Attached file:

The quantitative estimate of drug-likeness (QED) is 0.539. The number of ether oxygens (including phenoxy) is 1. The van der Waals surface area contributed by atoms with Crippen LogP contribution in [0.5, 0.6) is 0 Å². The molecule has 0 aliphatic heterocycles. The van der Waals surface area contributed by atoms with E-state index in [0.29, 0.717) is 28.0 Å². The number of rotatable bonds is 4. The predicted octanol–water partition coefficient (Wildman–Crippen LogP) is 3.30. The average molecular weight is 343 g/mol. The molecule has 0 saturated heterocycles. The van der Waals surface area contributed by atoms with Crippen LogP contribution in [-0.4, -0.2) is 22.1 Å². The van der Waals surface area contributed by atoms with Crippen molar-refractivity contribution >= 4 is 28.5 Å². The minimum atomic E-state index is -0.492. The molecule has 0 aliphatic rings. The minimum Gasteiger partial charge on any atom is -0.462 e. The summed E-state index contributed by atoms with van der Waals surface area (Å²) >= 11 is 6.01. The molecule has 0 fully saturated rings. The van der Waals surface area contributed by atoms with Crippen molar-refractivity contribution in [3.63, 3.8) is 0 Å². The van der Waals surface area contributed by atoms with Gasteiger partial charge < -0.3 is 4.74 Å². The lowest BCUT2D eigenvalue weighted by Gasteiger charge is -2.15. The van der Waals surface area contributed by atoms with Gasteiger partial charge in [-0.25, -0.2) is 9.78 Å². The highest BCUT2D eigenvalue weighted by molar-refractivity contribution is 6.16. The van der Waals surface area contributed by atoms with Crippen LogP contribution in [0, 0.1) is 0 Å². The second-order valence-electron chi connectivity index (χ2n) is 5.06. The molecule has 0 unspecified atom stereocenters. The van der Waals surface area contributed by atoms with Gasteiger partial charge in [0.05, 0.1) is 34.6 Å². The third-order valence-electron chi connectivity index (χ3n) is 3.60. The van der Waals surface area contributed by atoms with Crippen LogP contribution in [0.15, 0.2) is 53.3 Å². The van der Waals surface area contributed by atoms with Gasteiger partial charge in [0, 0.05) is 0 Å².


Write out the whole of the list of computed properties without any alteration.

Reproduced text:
The quantitative estimate of drug-likeness (QED) is 0.539. The number of ether oxygens (including phenoxy) is 1. The van der Waals surface area contributed by atoms with Crippen LogP contribution in [0.5, 0.6) is 0 Å². The molecule has 0 aliphatic heterocycles. The van der Waals surface area contributed by atoms with E-state index in [0.29, 0.717) is 28.0 Å². The number of rotatable bonds is 4. The predicted octanol–water partition coefficient (Wildman–Crippen LogP) is 3.30. The average molecular weight is 343 g/mol. The molecule has 0 saturated heterocycles. The van der Waals surface area contributed by atoms with Crippen LogP contribution in [-0.4, -0.2) is 22.1 Å². The van der Waals surface area contributed by atoms with Crippen molar-refractivity contribution >= 4 is 28.5 Å². The minimum atomic E-state index is -0.492. The molecule has 0 aliphatic rings. The minimum Gasteiger partial charge on any atom is -0.462 e. The summed E-state index contributed by atoms with van der Waals surface area (Å²) >= 11 is 6.01. The molecule has 0 fully saturated rings. The van der Waals surface area contributed by atoms with Crippen molar-refractivity contribution in [3.63, 3.8) is 0 Å². The van der Waals surface area contributed by atoms with Gasteiger partial charge < -0.3 is 4.74 Å². The lowest BCUT2D eigenvalue weighted by Gasteiger charge is -2.15. The van der Waals surface area contributed by atoms with Gasteiger partial charge in [-0.25, -0.2) is 9.78 Å². The highest BCUT2D eigenvalue weighted by molar-refractivity contribution is 6.16. The van der Waals surface area contributed by atoms with Crippen LogP contribution in [0, 0.1) is 0 Å². The second-order valence-electron chi connectivity index (χ2n) is 5.06. The molecule has 0 unspecified atom stereocenters. The van der Waals surface area contributed by atoms with Gasteiger partial charge in [0.05, 0.1) is 34.6 Å². The third-order valence-electron chi connectivity index (χ3n) is 3.60. The van der Waals surface area contributed by atoms with Crippen LogP contribution in [0.15, 0.2) is 53.3 Å². The van der Waals surface area contributed by atoms with Gasteiger partial charge in [0, 0.05) is 0 Å².